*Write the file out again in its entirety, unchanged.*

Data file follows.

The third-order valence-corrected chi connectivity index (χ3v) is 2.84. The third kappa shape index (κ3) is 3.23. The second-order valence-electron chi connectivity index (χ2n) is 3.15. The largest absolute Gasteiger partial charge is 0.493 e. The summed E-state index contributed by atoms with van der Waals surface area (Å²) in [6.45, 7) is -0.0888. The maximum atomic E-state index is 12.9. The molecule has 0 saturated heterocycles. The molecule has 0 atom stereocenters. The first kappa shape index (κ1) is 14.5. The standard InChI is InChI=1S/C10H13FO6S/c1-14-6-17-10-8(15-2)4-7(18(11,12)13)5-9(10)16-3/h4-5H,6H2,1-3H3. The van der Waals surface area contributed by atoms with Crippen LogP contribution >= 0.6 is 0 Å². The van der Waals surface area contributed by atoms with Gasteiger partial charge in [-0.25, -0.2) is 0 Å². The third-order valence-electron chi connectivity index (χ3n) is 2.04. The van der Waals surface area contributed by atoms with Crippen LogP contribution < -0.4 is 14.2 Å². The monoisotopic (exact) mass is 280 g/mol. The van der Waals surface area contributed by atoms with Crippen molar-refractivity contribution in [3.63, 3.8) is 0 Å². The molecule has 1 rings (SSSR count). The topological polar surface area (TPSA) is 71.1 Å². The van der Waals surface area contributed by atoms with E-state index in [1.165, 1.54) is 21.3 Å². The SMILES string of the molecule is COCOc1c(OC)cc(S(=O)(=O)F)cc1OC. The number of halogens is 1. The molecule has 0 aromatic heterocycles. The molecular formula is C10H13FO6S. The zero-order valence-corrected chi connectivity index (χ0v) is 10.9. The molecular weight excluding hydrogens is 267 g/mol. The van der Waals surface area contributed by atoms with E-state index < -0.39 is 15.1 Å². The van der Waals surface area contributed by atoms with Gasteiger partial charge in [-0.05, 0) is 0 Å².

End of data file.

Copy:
The third-order valence-corrected chi connectivity index (χ3v) is 2.84. The third kappa shape index (κ3) is 3.23. The second-order valence-electron chi connectivity index (χ2n) is 3.15. The largest absolute Gasteiger partial charge is 0.493 e. The summed E-state index contributed by atoms with van der Waals surface area (Å²) in [6.45, 7) is -0.0888. The maximum atomic E-state index is 12.9. The molecule has 0 saturated heterocycles. The molecule has 0 atom stereocenters. The first kappa shape index (κ1) is 14.5. The standard InChI is InChI=1S/C10H13FO6S/c1-14-6-17-10-8(15-2)4-7(18(11,12)13)5-9(10)16-3/h4-5H,6H2,1-3H3. The van der Waals surface area contributed by atoms with Crippen LogP contribution >= 0.6 is 0 Å². The van der Waals surface area contributed by atoms with Gasteiger partial charge in [-0.25, -0.2) is 0 Å². The third-order valence-electron chi connectivity index (χ3n) is 2.04. The van der Waals surface area contributed by atoms with Crippen LogP contribution < -0.4 is 14.2 Å². The monoisotopic (exact) mass is 280 g/mol. The van der Waals surface area contributed by atoms with Crippen molar-refractivity contribution in [3.63, 3.8) is 0 Å². The molecule has 1 rings (SSSR count). The topological polar surface area (TPSA) is 71.1 Å². The van der Waals surface area contributed by atoms with E-state index in [1.165, 1.54) is 21.3 Å². The SMILES string of the molecule is COCOc1c(OC)cc(S(=O)(=O)F)cc1OC. The number of halogens is 1. The molecule has 0 aromatic heterocycles. The molecular formula is C10H13FO6S. The zero-order valence-corrected chi connectivity index (χ0v) is 10.9. The molecular weight excluding hydrogens is 267 g/mol. The van der Waals surface area contributed by atoms with E-state index < -0.39 is 15.1 Å². The van der Waals surface area contributed by atoms with Gasteiger partial charge in [-0.05, 0) is 0 Å².